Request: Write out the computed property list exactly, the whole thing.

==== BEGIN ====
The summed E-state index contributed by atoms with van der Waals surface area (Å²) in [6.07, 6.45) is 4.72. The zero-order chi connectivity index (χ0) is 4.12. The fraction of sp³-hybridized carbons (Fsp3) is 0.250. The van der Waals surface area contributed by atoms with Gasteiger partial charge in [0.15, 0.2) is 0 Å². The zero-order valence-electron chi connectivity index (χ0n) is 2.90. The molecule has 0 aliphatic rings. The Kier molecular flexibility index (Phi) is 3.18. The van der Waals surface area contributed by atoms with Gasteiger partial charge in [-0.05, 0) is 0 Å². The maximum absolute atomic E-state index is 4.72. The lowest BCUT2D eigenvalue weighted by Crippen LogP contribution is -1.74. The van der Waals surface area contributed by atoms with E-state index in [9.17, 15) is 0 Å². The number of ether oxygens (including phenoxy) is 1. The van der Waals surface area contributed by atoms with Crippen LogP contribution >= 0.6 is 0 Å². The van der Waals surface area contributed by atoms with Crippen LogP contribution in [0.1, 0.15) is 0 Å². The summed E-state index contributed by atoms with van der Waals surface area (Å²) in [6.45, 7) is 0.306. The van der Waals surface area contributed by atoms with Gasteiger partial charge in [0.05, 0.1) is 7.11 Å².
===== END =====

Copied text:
The summed E-state index contributed by atoms with van der Waals surface area (Å²) in [6.07, 6.45) is 4.72. The zero-order chi connectivity index (χ0) is 4.12. The fraction of sp³-hybridized carbons (Fsp3) is 0.250. The van der Waals surface area contributed by atoms with Gasteiger partial charge in [0.15, 0.2) is 0 Å². The zero-order valence-electron chi connectivity index (χ0n) is 2.90. The molecule has 0 aliphatic rings. The Kier molecular flexibility index (Phi) is 3.18. The van der Waals surface area contributed by atoms with Gasteiger partial charge in [-0.05, 0) is 0 Å². The maximum absolute atomic E-state index is 4.72. The lowest BCUT2D eigenvalue weighted by Crippen LogP contribution is -1.74. The van der Waals surface area contributed by atoms with E-state index in [9.17, 15) is 0 Å². The number of ether oxygens (including phenoxy) is 1. The van der Waals surface area contributed by atoms with Crippen LogP contribution >= 0.6 is 0 Å². The van der Waals surface area contributed by atoms with Crippen LogP contribution in [0.1, 0.15) is 0 Å². The summed E-state index contributed by atoms with van der Waals surface area (Å²) in [6.45, 7) is 0.306. The van der Waals surface area contributed by atoms with Gasteiger partial charge in [0.05, 0.1) is 7.11 Å².